A long-awaited productivity boost from technological innovation warrants renewed optimism for secular growth trends, JP Morgan’s 2018 Long Term Capital Markets Assumptions (LTCMA) report finds.

The latest iteration of the annual JP Morgan report predicts the interplay between cyclical and secular forces, notably demographics and productivity, to influence investment outcomes over the next 10 to 15 years far more than in recent times.

Despite the mature market for global expansion, leaving little scope for any cyclical uplift to average returns, JP Morgan head of global strategy for multi-asset solutions, John Bilton, says there are still reasons for cautious optimism and even some upside risks emerging.

While the steady lowering of potential growth estimates, courtesy of the priced-in ageing population story, has been widely publicised, Bilton says any boost to productivity resulting from a technology upside is yet to reach more conservative economic forecasts.

With technological innovation appearing to have reached a notable turning point that could trigger a long overdue productivity boost, he says there’s more reason to be upbeat on secular growth trends than this year’s estimates of a modest dip in asset returns suggests.

“A continued improvement in the global economy is something investors need to be mindful of,” Bilton says. “But while there are long-term gains to be had, due to the late stage in the cycle, [you need to] be careful of your starting point.”

Based on the pace of development in automation and artificial intelligence (AI), JP Morgan estimates a potential upside risk to baseline growth forecasts of 1.0 per cent to 1.5 per cent, if the promise of today’s innovations becomes fully realised in productivity gains.

To put the magnitude of technological innovation in context, Bilton told Investment Magazine that if just one-tenth of the potential growth accrues annually, it could boost combined GDP in the US, eurozone and Japan by $6.5 trillion by the early 2030s.

Full valuations staunch equity returns

With markets having run so hard, Bilton expects assets to encounter greater valuation headwinds and margin pressure at this late stage of the cycle, compounded by the slow pace of interest rate normalisation.

The 2018 trend GDP growth estimates of 1.5 per cent in developed markets and 4.5 per cent in emerging markets (annualised over 10 to 15 years) are unchanged from last year. However, expected returns for a simple balanced EUR 60/40 portfolio are marginally lower than in last year’s report, at 5.25 per cent, down from 5.50 per cent.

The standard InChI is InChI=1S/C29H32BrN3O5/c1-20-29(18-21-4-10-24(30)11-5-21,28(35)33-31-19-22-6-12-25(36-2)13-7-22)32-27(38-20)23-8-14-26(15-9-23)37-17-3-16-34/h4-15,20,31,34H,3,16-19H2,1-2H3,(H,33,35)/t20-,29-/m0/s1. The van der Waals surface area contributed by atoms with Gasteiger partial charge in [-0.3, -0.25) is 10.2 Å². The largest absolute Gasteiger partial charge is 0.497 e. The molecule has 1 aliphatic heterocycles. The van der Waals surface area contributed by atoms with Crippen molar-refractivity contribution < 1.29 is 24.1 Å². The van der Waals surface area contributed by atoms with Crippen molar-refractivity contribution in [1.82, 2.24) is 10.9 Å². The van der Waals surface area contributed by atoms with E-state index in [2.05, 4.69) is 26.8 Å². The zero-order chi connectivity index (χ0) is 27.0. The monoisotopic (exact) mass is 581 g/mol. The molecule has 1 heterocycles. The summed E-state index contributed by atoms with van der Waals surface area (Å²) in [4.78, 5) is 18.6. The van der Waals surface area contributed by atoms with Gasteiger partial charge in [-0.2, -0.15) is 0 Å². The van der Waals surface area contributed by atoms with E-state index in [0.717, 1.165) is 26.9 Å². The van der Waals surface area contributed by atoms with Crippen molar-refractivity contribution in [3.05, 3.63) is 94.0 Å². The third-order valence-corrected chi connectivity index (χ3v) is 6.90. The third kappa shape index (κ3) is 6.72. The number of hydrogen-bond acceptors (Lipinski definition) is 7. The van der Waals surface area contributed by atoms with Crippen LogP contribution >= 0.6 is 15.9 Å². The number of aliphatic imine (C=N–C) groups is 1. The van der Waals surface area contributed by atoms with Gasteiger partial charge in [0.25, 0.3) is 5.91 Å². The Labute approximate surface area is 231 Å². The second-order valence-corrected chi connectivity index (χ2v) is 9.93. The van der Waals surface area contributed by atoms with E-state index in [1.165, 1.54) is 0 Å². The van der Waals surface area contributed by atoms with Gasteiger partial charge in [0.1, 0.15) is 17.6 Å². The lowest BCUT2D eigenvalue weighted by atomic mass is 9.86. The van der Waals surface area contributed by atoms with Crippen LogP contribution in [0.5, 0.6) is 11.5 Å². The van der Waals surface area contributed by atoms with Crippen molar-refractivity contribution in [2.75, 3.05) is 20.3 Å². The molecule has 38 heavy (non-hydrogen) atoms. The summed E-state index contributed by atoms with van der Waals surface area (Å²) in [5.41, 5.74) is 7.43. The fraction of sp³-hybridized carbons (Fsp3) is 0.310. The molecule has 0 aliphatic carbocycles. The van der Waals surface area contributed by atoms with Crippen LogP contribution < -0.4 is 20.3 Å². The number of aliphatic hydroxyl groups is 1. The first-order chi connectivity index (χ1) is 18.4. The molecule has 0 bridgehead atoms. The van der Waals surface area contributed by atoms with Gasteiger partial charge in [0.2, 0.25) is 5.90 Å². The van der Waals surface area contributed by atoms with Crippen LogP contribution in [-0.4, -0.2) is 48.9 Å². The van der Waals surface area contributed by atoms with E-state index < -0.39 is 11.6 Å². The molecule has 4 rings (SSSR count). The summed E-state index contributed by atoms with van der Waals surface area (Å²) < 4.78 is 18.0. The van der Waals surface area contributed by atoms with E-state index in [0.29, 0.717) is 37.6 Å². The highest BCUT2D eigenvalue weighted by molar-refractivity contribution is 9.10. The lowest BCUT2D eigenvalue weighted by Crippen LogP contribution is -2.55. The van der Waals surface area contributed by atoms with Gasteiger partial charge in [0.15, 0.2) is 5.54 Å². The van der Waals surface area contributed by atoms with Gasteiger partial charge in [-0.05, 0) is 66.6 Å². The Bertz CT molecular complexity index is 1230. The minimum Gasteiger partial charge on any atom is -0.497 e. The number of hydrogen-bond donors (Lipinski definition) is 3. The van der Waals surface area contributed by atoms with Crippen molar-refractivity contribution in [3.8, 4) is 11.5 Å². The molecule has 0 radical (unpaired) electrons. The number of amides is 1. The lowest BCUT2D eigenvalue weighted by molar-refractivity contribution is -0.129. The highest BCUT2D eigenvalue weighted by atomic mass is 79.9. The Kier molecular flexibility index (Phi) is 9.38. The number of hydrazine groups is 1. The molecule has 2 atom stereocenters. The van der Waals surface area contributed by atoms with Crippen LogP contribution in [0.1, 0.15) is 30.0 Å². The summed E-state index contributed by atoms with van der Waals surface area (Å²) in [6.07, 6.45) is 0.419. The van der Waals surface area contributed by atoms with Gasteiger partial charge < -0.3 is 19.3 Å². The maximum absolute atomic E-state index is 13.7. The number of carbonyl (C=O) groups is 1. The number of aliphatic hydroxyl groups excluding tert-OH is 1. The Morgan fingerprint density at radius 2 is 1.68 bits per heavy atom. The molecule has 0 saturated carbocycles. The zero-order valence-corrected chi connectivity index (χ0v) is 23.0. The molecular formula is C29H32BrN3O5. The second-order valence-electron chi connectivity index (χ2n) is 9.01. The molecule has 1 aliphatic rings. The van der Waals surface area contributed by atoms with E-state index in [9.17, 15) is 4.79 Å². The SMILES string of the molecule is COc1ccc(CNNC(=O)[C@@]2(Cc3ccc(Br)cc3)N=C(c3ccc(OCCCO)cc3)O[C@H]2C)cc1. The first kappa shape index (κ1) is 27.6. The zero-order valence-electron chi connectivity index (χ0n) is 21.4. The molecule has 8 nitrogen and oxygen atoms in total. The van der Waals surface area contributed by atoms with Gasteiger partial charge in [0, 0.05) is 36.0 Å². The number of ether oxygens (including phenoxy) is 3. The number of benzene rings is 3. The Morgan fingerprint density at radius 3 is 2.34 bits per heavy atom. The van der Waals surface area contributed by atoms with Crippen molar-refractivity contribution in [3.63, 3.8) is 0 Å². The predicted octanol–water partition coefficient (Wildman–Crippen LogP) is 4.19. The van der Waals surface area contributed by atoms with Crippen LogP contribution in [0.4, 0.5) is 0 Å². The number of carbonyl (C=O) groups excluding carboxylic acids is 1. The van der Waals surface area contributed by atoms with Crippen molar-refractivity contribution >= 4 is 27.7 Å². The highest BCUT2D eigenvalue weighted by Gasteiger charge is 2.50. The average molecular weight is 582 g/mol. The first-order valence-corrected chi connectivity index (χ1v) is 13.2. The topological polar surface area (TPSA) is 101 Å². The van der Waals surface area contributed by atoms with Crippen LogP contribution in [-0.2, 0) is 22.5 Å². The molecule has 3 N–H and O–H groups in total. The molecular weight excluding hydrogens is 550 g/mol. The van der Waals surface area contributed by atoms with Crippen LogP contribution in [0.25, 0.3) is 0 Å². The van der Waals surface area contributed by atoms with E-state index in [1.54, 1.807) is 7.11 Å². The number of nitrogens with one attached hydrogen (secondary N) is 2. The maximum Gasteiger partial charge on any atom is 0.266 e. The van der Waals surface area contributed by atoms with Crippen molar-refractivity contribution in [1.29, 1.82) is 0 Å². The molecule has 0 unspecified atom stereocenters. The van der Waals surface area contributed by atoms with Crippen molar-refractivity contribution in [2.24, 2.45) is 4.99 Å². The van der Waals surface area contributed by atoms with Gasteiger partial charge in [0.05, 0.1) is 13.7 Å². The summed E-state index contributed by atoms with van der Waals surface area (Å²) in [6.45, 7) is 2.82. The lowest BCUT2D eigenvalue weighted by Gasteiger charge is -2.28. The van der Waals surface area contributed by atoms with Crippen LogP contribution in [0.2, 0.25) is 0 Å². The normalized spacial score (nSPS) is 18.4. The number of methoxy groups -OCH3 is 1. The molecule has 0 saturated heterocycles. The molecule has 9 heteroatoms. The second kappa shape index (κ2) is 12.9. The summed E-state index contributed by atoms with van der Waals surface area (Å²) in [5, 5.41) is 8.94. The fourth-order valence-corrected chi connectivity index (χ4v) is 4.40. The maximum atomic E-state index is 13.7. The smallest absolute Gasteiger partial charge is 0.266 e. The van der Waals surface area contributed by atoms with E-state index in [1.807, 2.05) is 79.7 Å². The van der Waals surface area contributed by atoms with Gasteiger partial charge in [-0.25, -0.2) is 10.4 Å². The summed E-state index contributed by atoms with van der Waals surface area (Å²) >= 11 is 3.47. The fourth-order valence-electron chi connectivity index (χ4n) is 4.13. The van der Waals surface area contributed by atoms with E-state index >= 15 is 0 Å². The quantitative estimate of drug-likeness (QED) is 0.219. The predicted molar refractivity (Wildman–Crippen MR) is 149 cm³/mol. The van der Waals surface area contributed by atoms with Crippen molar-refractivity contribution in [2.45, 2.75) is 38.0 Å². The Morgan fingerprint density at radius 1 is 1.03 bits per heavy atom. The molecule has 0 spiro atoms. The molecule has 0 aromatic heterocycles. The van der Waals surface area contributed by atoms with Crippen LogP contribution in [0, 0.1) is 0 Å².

This year’s LTCMA report also concludes that while Alpha opportunities are widely spread across asset classes, equilibrium return expectations remain modest due to the nature of the late-cycle environment.

Other key findings within this year’s report include lower expected equity returns from developed and emerging markets, with the gap between those returns narrowing marginally since last year. “We see returns over our time horizon falling modestly, but steadily behind what historical experience would suggest,” Bilton says.

Better outlook for emerging-market debt and alternatives

As the bright spot in fixed income, credit remains attractive for yield-hungry investors.

Despite the current credit cycle looking somewhat mature, the LTCMA report’s long-term projections of both defaults and recovery suggest current spread levels remain attractive for very long-term investors.

“The [emerging market] debt outlook continues to improve, implying that it offers an attractive diversifier to credit portfolios, even with current spreads quite close to long-term fair value,” Bilton says.

While return estimates reflect the currently compressed level of credit spreads, the report concludes that credit offers an attractive return pickup, relative to government bonds, with US investment grade and high yield offering returns of 3.50 per cent and 5.25 per cent, respectively.

With industry and investment trends favouring alpha generation, the LTCMA report projects an improving outlook for alternative strategies, relative to public markets; however, Bilton reminds investors that manager selection is critical to investment success across all alternative strategy classes.

Active asset allocation and diversification

Despite more modest outlooks in many asset markets, Bilton reminds investors there are ample opportunities to boost returns through active asset allocation and diversification. To successfully ride out near-term cyclical challenges, Bilton says, alternative sources of risk premia, and careful manager selection, are essential tools for investors, who need to construct robust and versatile portfolios.

“There are multiple ways of bringing risk [premia] into the portfolio, and 60/40 returns just aren’t going to do it for you,” Bilton says. “As there’s more to play for now, careful manager selection is all about bringing different sources of risk premia into the opportunity set.”

Bilton says another important consideration for investors is the impact of currency translation on asset returns. While the US dollar remains meaningfully above long-term estimates of fair value, despite sharp declines in 2017, the LTCMA report predicts that the pace of further declines will moderate somewhat.

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